In working with Native Americans, individuals need to understand the culture and traditions of the students they are working with. There are similarities in certain aspects of their traditions/customs, yet there are differences which help to distinguish one tribe from another. There are social, economic, and educational factors which influence each individual which in turn determines the degree of acculturation.

There are varying degrees of acculturation of Native Americans. Characteristics of a traditional Native American could be used for the understanding of varying degrees of acculturation. At the opposite end would be an individual who is assimilated and who knows the English language but does not speak his Native language. In between a traditional and assimilated individual would be the varying degrees of acculturation. Hopefully, the following three examples will help clarify the concept of acculturation. There may be some overlapping in the areas of language, education, spirituality, and social/religious activities, but it is not limited to these areas.

 

Example 1: A Native American individual may come to Phoenix and live with a relative and decide to go back to school. The individual may go home to the reservation on weekends for social gatherings or to help parents/grandparents with crops, livestock, and chores at home. The family utilizes the Indian Health Service when in the city but will go home for traditional healing ceremonies when needed. To most Native Americans home is the reservation where they were brought up or where their parents/grandparents (usually mother/grandmother) have been raised. Some tribes have a clan system into which they are born. Navajo is a matriarchal society which means the child takes the clan of the mother and land is passed on to the family through the mother's side. This individual will probably be traditional to some extent but yet also acculturated in the sense that the individual is getting an education and living in the city.

 

Example 2: An individual resides on the reservation in a traditional dwelling with grandparents who speak only their Native language. He helps his grandparents with the livestock which involves hauling water for the livestock and rounding them up on a regular basis. This individual attended boarding school in his early years. The family utilizes traditional healing methods which may include a spiritual leader or medicine man for illnesses. The family attends regular meetings in their community addressing different issues. They see many of their relatives at the meetings so they also get a chance to socialize at these meetings. Sometimes, the meetings may take most of the day. They make weekly trips into town (about 30 miles one way) to do their grocery shopping. There is a small convenience store but the prices are high so most of the time they just get their gas and necessities when needed. This individual may be considered somewhat more traditional because he/she would have to converse with grandparents in Native language and still practice traditional ways/methods of healing. He resides on the reservation.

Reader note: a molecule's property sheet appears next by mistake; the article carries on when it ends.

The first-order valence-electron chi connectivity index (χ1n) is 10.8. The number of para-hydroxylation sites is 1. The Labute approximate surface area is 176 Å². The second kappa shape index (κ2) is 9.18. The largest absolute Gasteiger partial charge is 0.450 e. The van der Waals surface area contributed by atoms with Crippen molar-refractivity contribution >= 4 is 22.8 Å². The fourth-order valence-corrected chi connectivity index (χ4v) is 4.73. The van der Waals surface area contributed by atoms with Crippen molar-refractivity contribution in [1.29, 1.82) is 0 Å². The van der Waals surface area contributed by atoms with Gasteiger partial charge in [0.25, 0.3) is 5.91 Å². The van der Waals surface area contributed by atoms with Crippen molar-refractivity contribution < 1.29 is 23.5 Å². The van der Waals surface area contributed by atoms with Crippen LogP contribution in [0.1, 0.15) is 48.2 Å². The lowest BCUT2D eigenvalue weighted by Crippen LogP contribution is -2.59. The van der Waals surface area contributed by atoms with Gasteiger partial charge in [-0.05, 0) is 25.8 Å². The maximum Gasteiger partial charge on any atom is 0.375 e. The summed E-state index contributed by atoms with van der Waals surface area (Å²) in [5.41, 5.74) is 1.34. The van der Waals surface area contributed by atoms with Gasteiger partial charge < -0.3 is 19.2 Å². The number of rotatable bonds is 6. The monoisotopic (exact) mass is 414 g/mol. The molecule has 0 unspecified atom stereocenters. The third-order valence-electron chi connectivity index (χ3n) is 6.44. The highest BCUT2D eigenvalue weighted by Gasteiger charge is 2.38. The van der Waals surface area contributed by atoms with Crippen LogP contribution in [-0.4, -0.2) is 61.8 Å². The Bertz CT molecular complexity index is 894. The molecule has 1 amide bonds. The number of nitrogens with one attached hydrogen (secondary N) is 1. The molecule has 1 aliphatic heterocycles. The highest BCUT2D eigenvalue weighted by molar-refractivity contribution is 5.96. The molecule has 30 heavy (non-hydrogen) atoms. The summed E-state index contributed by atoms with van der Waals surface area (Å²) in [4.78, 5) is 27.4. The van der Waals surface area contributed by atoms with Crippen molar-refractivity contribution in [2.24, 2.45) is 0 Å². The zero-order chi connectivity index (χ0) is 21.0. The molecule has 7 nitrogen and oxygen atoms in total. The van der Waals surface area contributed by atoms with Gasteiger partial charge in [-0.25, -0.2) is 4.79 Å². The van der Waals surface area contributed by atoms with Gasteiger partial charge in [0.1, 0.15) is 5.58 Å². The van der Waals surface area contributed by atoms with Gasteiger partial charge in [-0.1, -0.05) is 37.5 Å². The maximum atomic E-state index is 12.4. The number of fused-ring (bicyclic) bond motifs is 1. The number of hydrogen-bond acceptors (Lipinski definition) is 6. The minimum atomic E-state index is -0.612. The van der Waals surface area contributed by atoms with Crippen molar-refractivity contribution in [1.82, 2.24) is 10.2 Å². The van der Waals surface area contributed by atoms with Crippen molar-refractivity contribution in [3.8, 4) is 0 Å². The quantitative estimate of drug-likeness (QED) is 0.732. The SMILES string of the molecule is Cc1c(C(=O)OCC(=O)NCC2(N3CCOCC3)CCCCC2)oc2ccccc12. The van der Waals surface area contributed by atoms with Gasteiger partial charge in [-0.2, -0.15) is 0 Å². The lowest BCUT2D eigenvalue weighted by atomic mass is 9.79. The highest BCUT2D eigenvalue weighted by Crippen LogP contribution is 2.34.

Example 3: This individual lives with parents and five siblings in the city. Both parents have a high school education and some college or technical training. Both parents work long hours and sometimes week-ends. This individual has many friends who are Native American, Hispanic, and Anglo. Since both parents are busy with work, they do not get to go home frequently because the drive to the reservation is cumbersome. When they do go home it is usually when they can get days off or on holidays when the children are not in school. There are not many Native Americans in the neighborhood they live in. They usually have to go to social functions sponsored by some Native American organizations to socialize with other Native Americans. They go to church where the pastor is Native American. Sometimes, the children may go to their relatives/grandparents for a week during the summer. The parents speak both English and their Native language. Their children prefer to speak English so they are limited in their Native language. This individual is more acculturated as compared to individuals in examples 1 and 2. He is forced to live in the city because of his parents' jobs. Language is a major factor as is limited exposure to their Native American culture/reservation.

 

Understanding Native Americans: Characteristics of a Traditional Native American

 

Speaks Native language

Understands tribal customs/traditions

Participates in tribal religious/ceremonial/social activities

Acts in appropriate ways at religious/ceremonial/social activities

Practices traditional spirituality

Feels emotionally connected to tribe(s)

Socializes with other Native American people

Chooses to live in Indian communities (reservations)

May grow crops or have a farm

Immediate and extended family very important to individual

Table of Contents

Teaching and Learning with Native Americans

Culturally Relevant Curriculum